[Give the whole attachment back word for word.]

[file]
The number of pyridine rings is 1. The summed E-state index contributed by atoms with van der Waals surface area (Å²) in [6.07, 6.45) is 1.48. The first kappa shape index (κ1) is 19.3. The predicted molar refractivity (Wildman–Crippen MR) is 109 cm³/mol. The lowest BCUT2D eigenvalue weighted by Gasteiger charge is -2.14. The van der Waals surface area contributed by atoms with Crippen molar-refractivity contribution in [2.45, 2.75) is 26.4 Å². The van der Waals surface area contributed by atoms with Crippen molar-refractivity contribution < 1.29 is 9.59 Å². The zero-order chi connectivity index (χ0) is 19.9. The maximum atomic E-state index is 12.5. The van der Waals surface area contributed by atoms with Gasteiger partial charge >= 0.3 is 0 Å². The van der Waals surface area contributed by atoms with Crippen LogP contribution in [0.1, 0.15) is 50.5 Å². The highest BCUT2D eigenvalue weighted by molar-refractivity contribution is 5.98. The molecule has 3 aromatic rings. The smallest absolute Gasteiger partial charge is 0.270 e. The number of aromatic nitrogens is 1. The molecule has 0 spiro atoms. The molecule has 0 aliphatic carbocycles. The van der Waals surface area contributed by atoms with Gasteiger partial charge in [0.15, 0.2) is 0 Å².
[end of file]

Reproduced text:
The number of pyridine rings is 1. The summed E-state index contributed by atoms with van der Waals surface area (Å²) in [6.07, 6.45) is 1.48. The first kappa shape index (κ1) is 19.3. The predicted molar refractivity (Wildman–Crippen MR) is 109 cm³/mol. The lowest BCUT2D eigenvalue weighted by Gasteiger charge is -2.14. The van der Waals surface area contributed by atoms with Crippen molar-refractivity contribution in [2.45, 2.75) is 26.4 Å². The van der Waals surface area contributed by atoms with Crippen molar-refractivity contribution < 1.29 is 9.59 Å². The zero-order chi connectivity index (χ0) is 19.9. The maximum atomic E-state index is 12.5. The van der Waals surface area contributed by atoms with Gasteiger partial charge >= 0.3 is 0 Å². The van der Waals surface area contributed by atoms with Crippen LogP contribution in [0.1, 0.15) is 50.5 Å². The highest BCUT2D eigenvalue weighted by molar-refractivity contribution is 5.98. The molecule has 3 aromatic rings. The smallest absolute Gasteiger partial charge is 0.270 e. The number of aromatic nitrogens is 1. The molecule has 0 spiro atoms. The molecule has 0 aliphatic carbocycles. The van der Waals surface area contributed by atoms with Gasteiger partial charge in [0.15, 0.2) is 0 Å².